After spending about six very influential decades at MIT Maths Department, in May 2023 Professor Gilbert Strang received a standing ovation for delivering his final lecture to 400+ students. Strang has spent 66 of his 88 years at MIT — as a student, an instructor, and a faculty member.
3+2+61=66, or 75% – summarises the life of Gilbert “Gil” Strang’s at MIT.
Analytics India Magazine got in touch with the maths genius to understand the scope of AI in mathematics and discuss his retirement plans.
“MIT’s computer science department is doing things on a large scale, I just thought the maths department should have a little role. So, I created the newer course that I planned for maybe three or four years and also wrote a textbook for it,” he said talking about the collaborative way departments work at MIT.
In the early 2000s, MIT decided to create OpenCourseWare and instead of trying to sell courses, made them open to everyone. Then they recorded Strang’s ‘linear algebra course maths 18.06’. “In fact, I think India has more people who know that, of course than any other country in the world,” Strang stated.
“Linear algebra has many applications all over and in engineering, but also in computer science, economics, and everywhere,” he said, emphasising the importance of the subject in academia. The mathematics of data undeniably is a subject to study prior to getting started in AI/ML.
“I have to say something more about India,” he continued, “because my whole work depends on my contact in Mumbai [Wellesley Publishers, Mumbai] who typesets all the books, papers, and lectures online. In other words, they do everything that I couldn’t do and is absolutely essential in my teaching.” Strang still writes books by hand and scans them to publishers in Mumbai. His books are published in the US by Wellesley Cambridge Press. Now, Wellesley also exists in Mumbai to sell at Indian prices. “Things are moving in all good directions and it’s just exciting to be including data science along with linear algebra,” he said.
Will AI be as impactful as OCW for Math
The professor, who spent 75% of his life at MIT, first uploaded his classes to MIT OCW, the same year of its launch. “I just thought it would be a good idea to record the lectures. A few months later OpenCourseWare started so it was maybe the first course with video lectures in an open courseware,” he said.
The MIT computer science department is very big and has the largest number of students. Maths is now a second. “I’m glad to say when I was an MIT student, there were about 8 or 10 maths majors; now we’re up in the hundreds. It’s an exciting time so I’ve learned a little bit about deep learning and neural nets,” Strang gladly boasted. He has been in the mathematics department all his life. Many years ago, Strang was handed over the linear algebra course. “Actually, it wasn’t so large at the time because it was very pure. Then, the engineering and computer science students jumped in so that course became large,” he recalled.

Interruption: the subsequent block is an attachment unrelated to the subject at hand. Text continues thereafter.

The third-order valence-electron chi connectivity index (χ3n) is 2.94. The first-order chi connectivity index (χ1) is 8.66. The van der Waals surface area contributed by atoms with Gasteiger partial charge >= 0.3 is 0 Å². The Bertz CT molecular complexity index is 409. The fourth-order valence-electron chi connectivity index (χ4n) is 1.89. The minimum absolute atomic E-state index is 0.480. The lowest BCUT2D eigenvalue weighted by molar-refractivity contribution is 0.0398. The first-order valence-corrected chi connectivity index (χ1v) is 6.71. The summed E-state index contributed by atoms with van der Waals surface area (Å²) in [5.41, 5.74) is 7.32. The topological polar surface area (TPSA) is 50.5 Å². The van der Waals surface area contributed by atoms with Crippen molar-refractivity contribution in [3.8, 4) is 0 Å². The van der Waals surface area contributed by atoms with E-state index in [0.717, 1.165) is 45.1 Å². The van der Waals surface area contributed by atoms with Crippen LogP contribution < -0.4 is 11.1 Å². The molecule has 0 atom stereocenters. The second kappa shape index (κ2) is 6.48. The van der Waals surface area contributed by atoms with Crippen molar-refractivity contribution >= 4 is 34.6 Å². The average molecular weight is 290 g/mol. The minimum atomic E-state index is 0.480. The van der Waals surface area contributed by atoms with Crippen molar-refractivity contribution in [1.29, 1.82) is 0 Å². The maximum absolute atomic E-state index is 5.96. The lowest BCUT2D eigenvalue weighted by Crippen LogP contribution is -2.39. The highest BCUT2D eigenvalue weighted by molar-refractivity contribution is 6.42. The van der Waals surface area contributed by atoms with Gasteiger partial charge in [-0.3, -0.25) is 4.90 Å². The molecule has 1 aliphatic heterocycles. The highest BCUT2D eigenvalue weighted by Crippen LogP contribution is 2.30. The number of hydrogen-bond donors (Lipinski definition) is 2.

Plans Post MIT
“It’s a little different after 61 years of teaching to be not planning for courses in the fall,” said Gil talking about his post retirement plans “but invitations keep coming”.
Talking about the ongoing JuliaCon 2023, where Strang will be delivering a lecture, he pointed out that this year is the 60th birthday of Alan Edelman, his colleague and the creator of Julia. “I’m busy creating my short lecture which will be about the beginning of linear algebra, that’s taken from the first chapters of the linear algebra books. I’m still busy, at least up through next week: preparing for the conference.”
Speaking about the progress towards AGI and the role of maths in it, Strang said, “It’s a natural aspiration. It is inevitable to carry computer science and maths forward. What AI has done already and will do is overall positive. Mathematicians will play not the first part of seeing what can be done, but then understanding what makes the idea work.”
Strang further mentioned that he is an admirer of DeepMind, the AI lab founded by Demis Hassabis and acquired by Google. Excited about their work, he said, “They’re achieving miracles, right? I wonder if a Nobel prize can be given to a whole company for solving the problem of protein folding. Creating the software to be world champion and go and other things are interesting, but that protein folding code is truly a major step in drug development.”
“The key question is, if the data is slightly changed, is the output slightly or largely changed?” Strang pondered.
Answering the question he said, “When the data changes a little the output just changes a little. It’s stable and can be done from a maths point of view. That’s the success of deep learning. Table interpolation. I can’t say it’s fast because the computing requires enormous computing power and costs, but it’s now achieved.”
When asked how AI would affect teaching in the future, he said, “I’ll mention a little bit about something that happened before ChatGPT hit the world. Iddo Drori, a computer scientist I know, published a paper with many authors. He created a software that would read, understand and solve maths problems. He used linear algebra as his first example. That was the beginning of the effect of deep learning on ordinary teaching classes and learning about ordinary subjects like linear algebra,” the professor reminisced.
“I think that’s the first time that computers effectively could understand and create maths homework problems. But now ChatGPT arrives and it overwhelms earlier ideas. We certainly don’t know what’s in the classroom. I don’t feel well-qualified to predict the future there but it’s certainly exciting and important and we’ll see how it develops,” he concluded.